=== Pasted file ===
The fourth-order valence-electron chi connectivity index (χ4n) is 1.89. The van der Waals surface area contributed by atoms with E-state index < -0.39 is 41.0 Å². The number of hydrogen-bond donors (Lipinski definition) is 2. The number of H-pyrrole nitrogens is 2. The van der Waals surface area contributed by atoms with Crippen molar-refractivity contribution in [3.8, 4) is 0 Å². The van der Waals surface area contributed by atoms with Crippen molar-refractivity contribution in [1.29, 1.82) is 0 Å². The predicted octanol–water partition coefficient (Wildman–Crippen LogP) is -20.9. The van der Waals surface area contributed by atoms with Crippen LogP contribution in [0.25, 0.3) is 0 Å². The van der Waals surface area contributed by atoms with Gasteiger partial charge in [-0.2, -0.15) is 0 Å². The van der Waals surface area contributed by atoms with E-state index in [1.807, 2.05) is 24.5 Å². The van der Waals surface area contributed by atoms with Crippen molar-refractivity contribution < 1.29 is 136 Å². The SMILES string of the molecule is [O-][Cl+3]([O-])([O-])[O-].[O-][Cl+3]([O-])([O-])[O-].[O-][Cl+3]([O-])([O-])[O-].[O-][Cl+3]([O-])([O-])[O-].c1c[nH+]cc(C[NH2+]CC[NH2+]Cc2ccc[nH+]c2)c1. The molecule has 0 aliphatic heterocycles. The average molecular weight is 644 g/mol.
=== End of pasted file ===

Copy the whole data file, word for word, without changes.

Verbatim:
The fourth-order valence-electron chi connectivity index (χ4n) is 1.89. The van der Waals surface area contributed by atoms with E-state index < -0.39 is 41.0 Å². The number of hydrogen-bond donors (Lipinski definition) is 2. The number of H-pyrrole nitrogens is 2. The van der Waals surface area contributed by atoms with Crippen molar-refractivity contribution in [3.8, 4) is 0 Å². The van der Waals surface area contributed by atoms with Crippen molar-refractivity contribution in [1.29, 1.82) is 0 Å². The predicted octanol–water partition coefficient (Wildman–Crippen LogP) is -20.9. The van der Waals surface area contributed by atoms with Crippen LogP contribution in [0.25, 0.3) is 0 Å². The van der Waals surface area contributed by atoms with Gasteiger partial charge in [-0.2, -0.15) is 0 Å². The van der Waals surface area contributed by atoms with E-state index in [1.807, 2.05) is 24.5 Å². The van der Waals surface area contributed by atoms with Crippen molar-refractivity contribution < 1.29 is 136 Å². The SMILES string of the molecule is [O-][Cl+3]([O-])([O-])[O-].[O-][Cl+3]([O-])([O-])[O-].[O-][Cl+3]([O-])([O-])[O-].[O-][Cl+3]([O-])([O-])[O-].c1c[nH+]cc(C[NH2+]CC[NH2+]Cc2ccc[nH+]c2)c1. The molecule has 0 aliphatic heterocycles. The average molecular weight is 644 g/mol.